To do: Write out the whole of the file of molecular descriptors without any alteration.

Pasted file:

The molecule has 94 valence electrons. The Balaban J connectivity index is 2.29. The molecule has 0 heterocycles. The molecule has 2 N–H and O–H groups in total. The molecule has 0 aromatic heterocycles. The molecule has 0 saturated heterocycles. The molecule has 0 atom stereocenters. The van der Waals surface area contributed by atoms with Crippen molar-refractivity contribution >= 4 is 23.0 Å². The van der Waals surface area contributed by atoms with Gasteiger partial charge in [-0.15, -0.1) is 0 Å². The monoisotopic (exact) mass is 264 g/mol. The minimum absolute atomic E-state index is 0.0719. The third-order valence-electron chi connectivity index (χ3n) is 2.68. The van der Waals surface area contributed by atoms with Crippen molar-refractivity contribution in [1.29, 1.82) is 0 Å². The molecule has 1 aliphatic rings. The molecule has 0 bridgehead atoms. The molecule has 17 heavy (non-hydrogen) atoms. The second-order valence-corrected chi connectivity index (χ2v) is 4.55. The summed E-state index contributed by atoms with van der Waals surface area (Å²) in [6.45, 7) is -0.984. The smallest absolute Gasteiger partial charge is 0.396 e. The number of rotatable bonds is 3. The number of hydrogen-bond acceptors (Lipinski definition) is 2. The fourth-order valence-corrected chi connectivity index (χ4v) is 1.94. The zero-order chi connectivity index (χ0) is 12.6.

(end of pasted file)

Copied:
The molecule has 94 valence electrons. The Balaban J connectivity index is 2.29. The molecule has 0 heterocycles. The molecule has 2 N–H and O–H groups in total. The molecule has 0 aromatic heterocycles. The molecule has 0 saturated heterocycles. The molecule has 0 atom stereocenters. The van der Waals surface area contributed by atoms with Crippen molar-refractivity contribution >= 4 is 23.0 Å². The van der Waals surface area contributed by atoms with Gasteiger partial charge in [-0.15, -0.1) is 0 Å². The monoisotopic (exact) mass is 264 g/mol. The minimum absolute atomic E-state index is 0.0719. The third-order valence-electron chi connectivity index (χ3n) is 2.68. The van der Waals surface area contributed by atoms with Crippen molar-refractivity contribution in [1.29, 1.82) is 0 Å². The molecule has 1 aliphatic rings. The molecule has 0 bridgehead atoms. The molecule has 17 heavy (non-hydrogen) atoms. The second-order valence-corrected chi connectivity index (χ2v) is 4.55. The summed E-state index contributed by atoms with van der Waals surface area (Å²) in [6.45, 7) is -0.984. The smallest absolute Gasteiger partial charge is 0.396 e. The number of rotatable bonds is 3. The number of hydrogen-bond acceptors (Lipinski definition) is 2. The fourth-order valence-corrected chi connectivity index (χ4v) is 1.94. The zero-order chi connectivity index (χ0) is 12.6.